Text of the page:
Conservation news

Study finds logging helps black rats invade tropical rainforests, push native species out

  • Black rats have lived on the island of Borneo for decades, but mostly stayed around urban areas until recently, when they started to enter the edges of the rainforest.
  • A team led by researchers with Imperial College London tracked the movements of more than forty rats from four different species, including invasive black rats and three native species.
  • The researchers found that of all the species they studied, black rats (Rattus rattus) appear to have the strongest preference for disturbed habitats associated with logging.

A new study shows that in addition to degrading and destroying habitat that wildlife depend on, logging continues to impact forest inhabitants well after the damage is done by helping invasive species like black rats displace mammals native to tropical rainforests.

Logged forests have denser undergrowth and thus provide more cover on the forest floor for rats. Meanwhile, fallen wood harbors insects, providing more rat food, as well.

While these changes to the forest can be good for many small mammal species, invasive and native alike, black rats favor these post-logging conditions more strongly than native species, according to the study, published in the journal Biotropica.

Black rats (Rattus rattus) first began their inexorable spread across the globe via European ships in the 1600s. Their arrival in new areas can cause problems on a number of levels, as they often carry new diseases that infect native species and have even been known to cause bird extinctions.

Rats usually avoid mature forests, which contain higher proportions of large trees, meaning there’s less low-level cover, while a forest floor covered with leaves is too noisy for rats to scurry around on without attracting predators.

To learn more about how and why black rats begin invading a forest, a team led by researchers with the Imperial College London studied how rats behave when travelling through forest habitats in Sabah, a Malaysian state on the island of Borneo.

Attaching a spool to a rat. Photo by Oliver Wearn.

Black rats have lived on Borneo for decades, but mostly stayed around urban areas until recently, when they started to enter the edges of the rainforest. The team tracked the movements of more than forty rats from four different species, including invasive black rats and three native species.

The researchers found that of all the species they studied, black rats appear to have the strongest preference for disturbed habitats associated with logging.

“Logging creates micro-environments that black rats love, helping them move in,” study co-author Dr. Rob Ewers from the Department of Life Sciences at Imperial College London said in a statement.

“This could be bad news for native mammals who might not be able to compete with black rats for food and resources. It’s also bad for the forest, as many small mammals are important seed dispersers, helping rainforest plants to grow, and they are also prey for larger animals.”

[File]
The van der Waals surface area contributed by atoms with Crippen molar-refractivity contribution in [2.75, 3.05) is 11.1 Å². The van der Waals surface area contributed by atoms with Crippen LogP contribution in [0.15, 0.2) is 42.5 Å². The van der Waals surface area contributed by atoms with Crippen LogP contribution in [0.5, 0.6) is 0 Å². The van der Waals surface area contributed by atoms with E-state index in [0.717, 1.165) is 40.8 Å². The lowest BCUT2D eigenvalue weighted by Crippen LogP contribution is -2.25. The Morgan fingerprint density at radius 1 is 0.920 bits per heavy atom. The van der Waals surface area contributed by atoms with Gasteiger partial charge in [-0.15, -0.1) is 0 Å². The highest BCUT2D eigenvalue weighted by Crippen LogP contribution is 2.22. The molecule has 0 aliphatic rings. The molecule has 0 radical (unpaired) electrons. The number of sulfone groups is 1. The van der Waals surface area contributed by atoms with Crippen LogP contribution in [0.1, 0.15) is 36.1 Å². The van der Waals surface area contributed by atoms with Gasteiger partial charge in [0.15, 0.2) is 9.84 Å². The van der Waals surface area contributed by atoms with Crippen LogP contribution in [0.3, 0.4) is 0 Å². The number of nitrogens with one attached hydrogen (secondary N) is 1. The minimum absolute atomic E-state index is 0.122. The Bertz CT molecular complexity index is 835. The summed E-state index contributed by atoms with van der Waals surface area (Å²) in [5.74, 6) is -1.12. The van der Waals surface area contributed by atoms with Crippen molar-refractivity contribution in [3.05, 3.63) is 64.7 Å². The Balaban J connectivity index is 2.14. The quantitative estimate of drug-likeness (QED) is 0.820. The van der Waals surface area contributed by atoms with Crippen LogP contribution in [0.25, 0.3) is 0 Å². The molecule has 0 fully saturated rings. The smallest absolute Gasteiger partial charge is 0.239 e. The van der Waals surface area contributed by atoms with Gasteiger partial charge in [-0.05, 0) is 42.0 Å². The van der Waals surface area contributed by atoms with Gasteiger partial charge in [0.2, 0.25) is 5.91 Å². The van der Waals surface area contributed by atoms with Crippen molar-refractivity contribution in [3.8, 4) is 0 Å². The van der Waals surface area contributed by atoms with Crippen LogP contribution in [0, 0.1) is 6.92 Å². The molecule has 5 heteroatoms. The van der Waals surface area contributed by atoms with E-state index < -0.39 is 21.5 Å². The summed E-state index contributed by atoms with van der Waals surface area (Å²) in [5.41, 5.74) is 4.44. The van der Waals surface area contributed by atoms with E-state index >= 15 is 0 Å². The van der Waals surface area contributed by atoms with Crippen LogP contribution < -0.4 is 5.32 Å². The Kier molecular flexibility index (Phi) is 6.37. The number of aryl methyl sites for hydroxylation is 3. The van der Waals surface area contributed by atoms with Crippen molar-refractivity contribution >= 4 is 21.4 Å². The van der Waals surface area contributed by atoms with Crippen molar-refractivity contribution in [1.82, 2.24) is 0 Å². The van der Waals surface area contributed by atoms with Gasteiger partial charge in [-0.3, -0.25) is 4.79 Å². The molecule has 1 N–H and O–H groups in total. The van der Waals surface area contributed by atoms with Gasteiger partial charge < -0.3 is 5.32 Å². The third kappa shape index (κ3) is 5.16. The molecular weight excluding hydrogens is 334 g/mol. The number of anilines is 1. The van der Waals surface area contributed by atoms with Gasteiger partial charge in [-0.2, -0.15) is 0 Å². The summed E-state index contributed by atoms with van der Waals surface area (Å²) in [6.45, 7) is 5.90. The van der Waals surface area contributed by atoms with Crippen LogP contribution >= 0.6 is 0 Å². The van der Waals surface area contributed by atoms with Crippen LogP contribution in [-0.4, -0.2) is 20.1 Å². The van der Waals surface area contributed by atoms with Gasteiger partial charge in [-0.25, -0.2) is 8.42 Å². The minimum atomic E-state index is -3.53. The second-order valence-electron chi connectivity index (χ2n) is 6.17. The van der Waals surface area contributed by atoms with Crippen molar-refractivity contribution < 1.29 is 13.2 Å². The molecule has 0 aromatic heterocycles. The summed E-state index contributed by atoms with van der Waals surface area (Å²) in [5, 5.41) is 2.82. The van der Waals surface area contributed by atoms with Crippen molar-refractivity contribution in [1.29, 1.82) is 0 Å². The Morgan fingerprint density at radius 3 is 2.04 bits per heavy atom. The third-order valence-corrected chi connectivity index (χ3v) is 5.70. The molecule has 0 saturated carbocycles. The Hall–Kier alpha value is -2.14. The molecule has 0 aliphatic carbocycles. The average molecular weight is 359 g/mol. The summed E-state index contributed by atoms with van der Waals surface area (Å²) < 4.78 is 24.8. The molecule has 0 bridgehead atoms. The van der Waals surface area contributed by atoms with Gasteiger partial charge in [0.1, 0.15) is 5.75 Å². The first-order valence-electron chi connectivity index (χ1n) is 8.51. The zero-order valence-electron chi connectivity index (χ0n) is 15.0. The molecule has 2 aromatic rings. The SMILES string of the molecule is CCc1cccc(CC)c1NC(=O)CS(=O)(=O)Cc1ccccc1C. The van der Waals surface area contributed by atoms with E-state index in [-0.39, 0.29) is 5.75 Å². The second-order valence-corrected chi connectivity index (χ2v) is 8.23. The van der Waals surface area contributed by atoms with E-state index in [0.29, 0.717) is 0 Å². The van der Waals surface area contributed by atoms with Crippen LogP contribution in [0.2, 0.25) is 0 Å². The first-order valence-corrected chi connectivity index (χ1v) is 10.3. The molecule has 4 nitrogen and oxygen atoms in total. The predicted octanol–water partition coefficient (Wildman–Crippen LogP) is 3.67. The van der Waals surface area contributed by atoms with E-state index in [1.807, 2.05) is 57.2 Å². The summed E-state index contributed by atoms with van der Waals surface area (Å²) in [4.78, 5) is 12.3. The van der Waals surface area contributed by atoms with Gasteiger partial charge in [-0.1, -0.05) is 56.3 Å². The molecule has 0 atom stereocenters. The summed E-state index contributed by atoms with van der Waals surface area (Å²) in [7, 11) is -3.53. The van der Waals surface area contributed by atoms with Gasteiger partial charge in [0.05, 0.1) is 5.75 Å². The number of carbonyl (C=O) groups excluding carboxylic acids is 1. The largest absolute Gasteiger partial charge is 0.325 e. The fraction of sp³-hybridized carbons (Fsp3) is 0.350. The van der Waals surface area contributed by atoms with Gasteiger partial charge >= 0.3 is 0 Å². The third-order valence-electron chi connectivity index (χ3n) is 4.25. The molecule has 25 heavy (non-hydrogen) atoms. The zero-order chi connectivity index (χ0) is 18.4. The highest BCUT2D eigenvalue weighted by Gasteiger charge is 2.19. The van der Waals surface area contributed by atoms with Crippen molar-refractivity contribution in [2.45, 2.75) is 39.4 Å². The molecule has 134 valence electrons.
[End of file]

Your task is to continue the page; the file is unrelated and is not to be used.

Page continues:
Dr. Ewers said that there are ways to minimize the amount of new black rat-friendly habitat created by logging.

“For example, trees being felled often pull down neighboring trees, leaving behind lots of deadwood that is perfect for black rats,” he said. “Clearing vines that connect trees and accurately aiming where felled trees will land would reduce this debris.”

In order to determine exactly what kinds of forest conditions each rat species preferred, the team attached a spool of thin cotton to the backs of the rats they had caught with a glue that will eventually dissolve. As the rats ran off into the forest, the cotton reeled out behind them, snagging on the forest floor and allowing the team to follow the exact trail taken by each individual.

Rattus rattus showed the clearest preference for heavily disturbed habitats and frequently left the forest floor to travel through the understory and midstory forest strata.

“This behavior may enable R. rattus to effectively utilize the complex three-dimensional space of the lower strata in degraded forests, which is characterized by dense vegetation,” the researchers wrote in the Biotropica study.

This “behavioral flexibility” on the part of R. rattus — the ability to operate in both terrestrial and arboreal space — is what probably facilitates its invasion into degraded forests, the researchers added.

“Human activities that generate heavily disturbed habitats preferred by R. rattus may promote the establishment of this invasive species in tropical forests in Borneo, and possibly elsewhere.”

The researchers said their next task will be to track how quickly R. rattus is colonizing the rainforest and what the impacts will be. “We need to understand more about what happens when and if black rats start to replace native small mammals in the forest,” said Dr. Ewers.

Müller’s rat, a species of rodent in the family Muridae, in the forest. Photo by Oliver Wearn.

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